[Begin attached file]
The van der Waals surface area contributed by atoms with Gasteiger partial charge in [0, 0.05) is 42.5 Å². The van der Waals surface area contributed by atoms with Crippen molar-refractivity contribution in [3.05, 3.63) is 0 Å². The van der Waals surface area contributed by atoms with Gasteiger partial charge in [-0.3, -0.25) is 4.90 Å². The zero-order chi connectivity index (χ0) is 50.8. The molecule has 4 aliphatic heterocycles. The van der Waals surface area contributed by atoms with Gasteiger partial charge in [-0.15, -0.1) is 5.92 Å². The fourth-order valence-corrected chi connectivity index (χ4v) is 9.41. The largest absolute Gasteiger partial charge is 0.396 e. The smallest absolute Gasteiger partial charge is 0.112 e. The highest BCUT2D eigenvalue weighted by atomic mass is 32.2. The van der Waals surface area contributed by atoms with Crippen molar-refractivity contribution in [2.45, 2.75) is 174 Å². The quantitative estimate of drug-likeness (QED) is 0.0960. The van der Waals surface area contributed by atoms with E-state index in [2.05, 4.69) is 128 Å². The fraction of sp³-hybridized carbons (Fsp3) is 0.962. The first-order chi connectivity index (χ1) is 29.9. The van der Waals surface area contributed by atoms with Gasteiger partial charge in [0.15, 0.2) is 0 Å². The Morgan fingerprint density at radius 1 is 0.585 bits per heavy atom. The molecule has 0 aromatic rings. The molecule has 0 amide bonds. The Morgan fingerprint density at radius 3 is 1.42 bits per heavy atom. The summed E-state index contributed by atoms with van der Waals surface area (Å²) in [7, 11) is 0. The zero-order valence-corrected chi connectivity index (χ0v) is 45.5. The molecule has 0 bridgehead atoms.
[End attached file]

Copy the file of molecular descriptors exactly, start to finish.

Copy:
The van der Waals surface area contributed by atoms with Gasteiger partial charge in [0, 0.05) is 42.5 Å². The van der Waals surface area contributed by atoms with Crippen molar-refractivity contribution in [3.05, 3.63) is 0 Å². The van der Waals surface area contributed by atoms with Gasteiger partial charge in [-0.3, -0.25) is 4.90 Å². The zero-order chi connectivity index (χ0) is 50.8. The molecule has 4 aliphatic heterocycles. The van der Waals surface area contributed by atoms with Gasteiger partial charge in [-0.15, -0.1) is 5.92 Å². The fourth-order valence-corrected chi connectivity index (χ4v) is 9.41. The largest absolute Gasteiger partial charge is 0.396 e. The smallest absolute Gasteiger partial charge is 0.112 e. The highest BCUT2D eigenvalue weighted by atomic mass is 32.2. The van der Waals surface area contributed by atoms with Crippen molar-refractivity contribution in [2.45, 2.75) is 174 Å². The quantitative estimate of drug-likeness (QED) is 0.0960. The van der Waals surface area contributed by atoms with E-state index in [2.05, 4.69) is 128 Å². The fraction of sp³-hybridized carbons (Fsp3) is 0.962. The first-order chi connectivity index (χ1) is 29.9. The van der Waals surface area contributed by atoms with Gasteiger partial charge in [0.15, 0.2) is 0 Å². The Morgan fingerprint density at radius 1 is 0.585 bits per heavy atom. The molecule has 0 aromatic rings. The molecule has 0 amide bonds. The Morgan fingerprint density at radius 3 is 1.42 bits per heavy atom. The summed E-state index contributed by atoms with van der Waals surface area (Å²) in [7, 11) is 0. The zero-order valence-corrected chi connectivity index (χ0v) is 45.5. The molecule has 0 bridgehead atoms.